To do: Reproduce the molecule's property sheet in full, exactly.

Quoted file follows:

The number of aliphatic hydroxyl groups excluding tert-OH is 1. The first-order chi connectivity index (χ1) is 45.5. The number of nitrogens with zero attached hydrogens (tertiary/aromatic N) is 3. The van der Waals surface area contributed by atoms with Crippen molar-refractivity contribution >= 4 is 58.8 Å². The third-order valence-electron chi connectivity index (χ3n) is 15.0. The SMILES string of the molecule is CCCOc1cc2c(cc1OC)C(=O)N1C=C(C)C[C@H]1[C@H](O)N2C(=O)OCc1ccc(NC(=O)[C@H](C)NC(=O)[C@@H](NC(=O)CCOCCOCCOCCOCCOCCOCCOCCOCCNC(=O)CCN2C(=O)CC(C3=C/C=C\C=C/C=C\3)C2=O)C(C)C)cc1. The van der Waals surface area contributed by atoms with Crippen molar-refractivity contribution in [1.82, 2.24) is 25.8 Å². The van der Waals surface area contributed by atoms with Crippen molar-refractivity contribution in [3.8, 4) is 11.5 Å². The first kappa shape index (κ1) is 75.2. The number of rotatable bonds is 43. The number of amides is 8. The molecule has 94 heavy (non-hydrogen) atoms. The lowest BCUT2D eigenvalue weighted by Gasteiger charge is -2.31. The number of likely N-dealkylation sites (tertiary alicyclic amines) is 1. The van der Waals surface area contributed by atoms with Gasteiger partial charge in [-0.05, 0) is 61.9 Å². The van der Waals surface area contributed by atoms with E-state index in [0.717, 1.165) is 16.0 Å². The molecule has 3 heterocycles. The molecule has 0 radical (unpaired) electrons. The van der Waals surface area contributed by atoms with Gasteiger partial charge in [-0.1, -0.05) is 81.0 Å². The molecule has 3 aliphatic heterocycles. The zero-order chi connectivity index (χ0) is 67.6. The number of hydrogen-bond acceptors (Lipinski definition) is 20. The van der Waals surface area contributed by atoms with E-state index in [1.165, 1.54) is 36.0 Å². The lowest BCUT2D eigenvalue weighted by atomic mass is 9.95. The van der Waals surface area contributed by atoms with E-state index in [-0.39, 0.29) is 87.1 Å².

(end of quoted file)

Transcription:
The number of aliphatic hydroxyl groups excluding tert-OH is 1. The first-order chi connectivity index (χ1) is 45.5. The number of nitrogens with zero attached hydrogens (tertiary/aromatic N) is 3. The van der Waals surface area contributed by atoms with Crippen molar-refractivity contribution >= 4 is 58.8 Å². The third-order valence-electron chi connectivity index (χ3n) is 15.0. The SMILES string of the molecule is CCCOc1cc2c(cc1OC)C(=O)N1C=C(C)C[C@H]1[C@H](O)N2C(=O)OCc1ccc(NC(=O)[C@H](C)NC(=O)[C@@H](NC(=O)CCOCCOCCOCCOCCOCCOCCOCCOCCNC(=O)CCN2C(=O)CC(C3=C/C=C\C=C/C=C\3)C2=O)C(C)C)cc1. The van der Waals surface area contributed by atoms with Crippen molar-refractivity contribution in [1.82, 2.24) is 25.8 Å². The van der Waals surface area contributed by atoms with Crippen molar-refractivity contribution in [3.8, 4) is 11.5 Å². The first kappa shape index (κ1) is 75.2. The number of rotatable bonds is 43. The number of amides is 8. The molecule has 94 heavy (non-hydrogen) atoms. The lowest BCUT2D eigenvalue weighted by Gasteiger charge is -2.31. The number of likely N-dealkylation sites (tertiary alicyclic amines) is 1. The van der Waals surface area contributed by atoms with Gasteiger partial charge in [-0.05, 0) is 61.9 Å². The van der Waals surface area contributed by atoms with E-state index in [0.717, 1.165) is 16.0 Å². The molecule has 3 heterocycles. The molecule has 0 radical (unpaired) electrons. The van der Waals surface area contributed by atoms with Gasteiger partial charge in [-0.1, -0.05) is 81.0 Å². The molecule has 3 aliphatic heterocycles. The zero-order chi connectivity index (χ0) is 67.6. The number of hydrogen-bond acceptors (Lipinski definition) is 20. The van der Waals surface area contributed by atoms with E-state index in [1.165, 1.54) is 36.0 Å². The lowest BCUT2D eigenvalue weighted by atomic mass is 9.95. The van der Waals surface area contributed by atoms with E-state index in [-0.39, 0.29) is 87.1 Å².